That’s no disrespect to Golden in any means, but this just doesn’t feel like the right fit right now.

Phil Snow – Defensive Coordinator, Temple (for now)
Rhule and Snow are very close, so the odds of Rhule trying to entice Snow to Baylor are high.

And rightfully so. 

Look at the job Snow has done at Temple, leading a ferocious defense that’s produced stars such as current NFL players Tyler Matakevich and Tavon Young. This season, Snow’s group finished eighth in the nation in scoring defense with just 17.2 points allowed per game. That group was second in the nation with 145.2 yards allowed per game through the air. Only Michigan was better.

Snow has been well traveled throughout his career with stops at Boise State, Cal, UCLA, Arizona State, Washington, Detroit with the NFL’s Lions, Eastern Michigan and now Temple.

Snow is tremendously well-respected by his players and his peers. 

But would the 60-year-old Snow want to be a head coach at this point? It’s a question to ponder. And imagine what he could do with the type of talent pool Baylor and Rhule will be able to recruit from.

Ed Foley – Tight Ends coach, Temple
Speaking of tremendously well-respected, Foley has been at Temple for nine years now and has served on the staffs of Golden, Steve Addazio and Rhule. He’ll get his chance to run the show for at least a game, as he’ll be the Owls’ interim head coach for the Military Bowl against Wake Forest on Dec. 27 in Annapolis, Maryland.

Foley is as good of a guy as you’ll find in the college ranks. Anyone will tell you that.

But Foley’s only experience as a head coach at the college level came from 2004-05 at Fordham. When Foley came to Temple in 2008, it marked his first experience as a college coach at the FBS level.

Foley has seen it all while at Temple and has even spent time as the Owls’ recruiting coordinator, which will certainly stick out to Kraft when going through his list of candidates.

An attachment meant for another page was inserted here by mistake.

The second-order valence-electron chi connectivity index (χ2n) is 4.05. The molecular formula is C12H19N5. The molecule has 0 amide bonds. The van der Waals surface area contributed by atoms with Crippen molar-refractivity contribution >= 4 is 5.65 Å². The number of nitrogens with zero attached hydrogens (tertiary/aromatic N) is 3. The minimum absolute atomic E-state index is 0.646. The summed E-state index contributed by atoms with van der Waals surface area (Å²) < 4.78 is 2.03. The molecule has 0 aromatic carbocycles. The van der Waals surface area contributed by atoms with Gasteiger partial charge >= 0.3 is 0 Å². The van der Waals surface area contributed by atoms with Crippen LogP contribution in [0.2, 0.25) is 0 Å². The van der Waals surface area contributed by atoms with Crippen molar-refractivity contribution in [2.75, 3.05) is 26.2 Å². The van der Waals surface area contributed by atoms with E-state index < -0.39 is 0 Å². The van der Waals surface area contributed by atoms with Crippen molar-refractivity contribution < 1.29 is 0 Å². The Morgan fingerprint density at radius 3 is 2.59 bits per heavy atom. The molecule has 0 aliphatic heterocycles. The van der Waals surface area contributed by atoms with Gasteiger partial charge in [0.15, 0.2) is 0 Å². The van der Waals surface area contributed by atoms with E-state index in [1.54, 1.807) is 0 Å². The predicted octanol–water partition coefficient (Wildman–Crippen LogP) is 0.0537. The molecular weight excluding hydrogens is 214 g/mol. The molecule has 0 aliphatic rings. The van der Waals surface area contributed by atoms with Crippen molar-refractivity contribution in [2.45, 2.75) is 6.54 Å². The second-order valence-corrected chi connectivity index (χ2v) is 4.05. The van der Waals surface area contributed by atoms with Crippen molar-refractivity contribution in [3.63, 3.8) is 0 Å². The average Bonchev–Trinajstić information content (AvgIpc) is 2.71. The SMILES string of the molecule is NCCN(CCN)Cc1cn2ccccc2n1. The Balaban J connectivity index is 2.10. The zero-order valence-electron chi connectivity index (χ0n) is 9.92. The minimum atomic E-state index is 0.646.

But this doesn’t feel like a fit for the long term. A more experienced head coach seems like more of a fit right now. But if the players rally around Foley, who knows? Anything is possible.

Charlie Strong – Former head coach, Texas
Now this is a mighty interesting possibility.

Strong was recently canned at Texas after going 16-21 in three seasons. Before that, he did a great job at Louisville, where he went 37-15 in four seasons.

He has a heck of résumé with coaching stops at Ole Miss, Notre Dame, South Carolina and numerous years at Florida before he went to Louisville.

He’s a man of values and can be demanding of his players. That’s just his style.

Strong may not be familiar with this area, but he’s dealt with all the muck that comes with coaching Texas, so the competitive Philadelphia market wouldn’t be anything new to him. And when it comes to recruiting, his name carries weight. He’s had to fight for some big-time recruits in the hotbed of Texas, so he would do just fine here.

And to think the former Texas coach going to Temple would be a step back is inaccurate. This is not the Temple of old. There is legitimacy here now and Strong would add a whole new dimension of legitimacy to the program.

The question is whether Strong would want to come to North Broad Street. He got a massive buyout (reportedly around $11 million), so he may not want to coach again right away. But if he does, he’ll have offers from other schools, which means the Owls will have to pay up for his services. But the investment could be worth it.